Founded in 2013 in Watertown, Massachusetts, Markforged said 3D printing copper parts on-demand will drive new manufacturing and supply chain efficiencies for customers — leading to reduced lead times and part costs, as well as eliminating the need for costly inventory. Now with copper capabilities, the company said using the Metal X provides an easy and fast way to produce geometrically complex copper with high electrical and thermal conductivity.
3D Printing Industry asked 100 additive manufacturing leaders to identify how 3D printing will develop during the next ten years. In our article last week, we took a look at the near term trends in 3D printing to watch for 2020. This new article draws on insights from additive manufacturing experts across the globe to understand where our industry is heading.
Will AM herald the disruption of manufacturing as we know it? While major change is likely to be slow, with this longer time horizon, it may be useful to consider the role of governments in supporting new industries.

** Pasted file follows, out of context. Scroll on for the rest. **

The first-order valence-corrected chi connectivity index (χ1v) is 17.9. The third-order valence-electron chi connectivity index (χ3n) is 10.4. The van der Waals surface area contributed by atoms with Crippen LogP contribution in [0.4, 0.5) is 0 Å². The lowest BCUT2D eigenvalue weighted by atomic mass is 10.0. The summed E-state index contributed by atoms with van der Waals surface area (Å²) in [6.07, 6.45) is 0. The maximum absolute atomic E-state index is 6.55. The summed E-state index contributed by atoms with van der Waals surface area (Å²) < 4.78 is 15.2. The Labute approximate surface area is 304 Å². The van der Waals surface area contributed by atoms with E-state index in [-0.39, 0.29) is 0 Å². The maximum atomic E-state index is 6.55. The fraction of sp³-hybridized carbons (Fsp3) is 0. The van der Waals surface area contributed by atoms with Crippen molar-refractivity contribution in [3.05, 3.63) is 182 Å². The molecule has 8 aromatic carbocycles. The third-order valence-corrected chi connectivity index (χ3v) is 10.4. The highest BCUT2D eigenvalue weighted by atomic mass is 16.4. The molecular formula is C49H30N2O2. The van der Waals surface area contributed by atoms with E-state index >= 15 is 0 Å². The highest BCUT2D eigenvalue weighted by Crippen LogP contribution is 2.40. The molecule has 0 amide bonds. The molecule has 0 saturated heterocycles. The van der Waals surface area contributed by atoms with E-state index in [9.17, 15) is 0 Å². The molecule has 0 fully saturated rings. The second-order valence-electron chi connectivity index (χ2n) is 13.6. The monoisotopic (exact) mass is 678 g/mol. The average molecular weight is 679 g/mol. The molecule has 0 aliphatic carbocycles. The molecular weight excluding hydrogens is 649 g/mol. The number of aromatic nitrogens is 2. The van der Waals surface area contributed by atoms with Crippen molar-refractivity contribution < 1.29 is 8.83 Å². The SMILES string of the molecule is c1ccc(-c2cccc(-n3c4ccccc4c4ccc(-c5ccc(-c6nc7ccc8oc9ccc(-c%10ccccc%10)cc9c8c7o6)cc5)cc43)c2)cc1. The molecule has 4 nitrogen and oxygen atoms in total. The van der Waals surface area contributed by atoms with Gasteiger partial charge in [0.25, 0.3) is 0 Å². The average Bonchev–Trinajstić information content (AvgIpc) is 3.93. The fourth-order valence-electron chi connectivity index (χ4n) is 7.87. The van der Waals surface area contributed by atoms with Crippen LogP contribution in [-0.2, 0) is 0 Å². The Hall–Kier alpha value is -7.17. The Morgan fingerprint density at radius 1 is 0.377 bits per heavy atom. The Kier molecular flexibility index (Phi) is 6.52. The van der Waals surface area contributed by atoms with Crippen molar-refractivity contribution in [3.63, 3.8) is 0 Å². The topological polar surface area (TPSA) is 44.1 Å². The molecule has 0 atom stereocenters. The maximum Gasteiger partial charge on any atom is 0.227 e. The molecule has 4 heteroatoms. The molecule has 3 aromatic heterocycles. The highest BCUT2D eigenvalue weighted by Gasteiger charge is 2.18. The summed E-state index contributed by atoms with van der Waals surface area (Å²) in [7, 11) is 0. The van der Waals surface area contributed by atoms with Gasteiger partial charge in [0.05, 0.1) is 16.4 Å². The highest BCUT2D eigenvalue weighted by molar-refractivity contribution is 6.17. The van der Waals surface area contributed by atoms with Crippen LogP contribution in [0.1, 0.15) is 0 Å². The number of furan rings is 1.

During this month’s AM Focus Automotive, we are mapping out the most accurate and up to date scenario for automotive additive manufacturing in final part production. We present an analysis of the latest progress made by each major automaker group and some of the key activities—either publicly disclosed or confirmed by reliable sources. Here’s a look at BMW additive manufacturing. In the previous episodes, we looked at Volkswagen, General Motors, Daimler Benz and Ford. Still upcopming: PSA, FCA and JLR.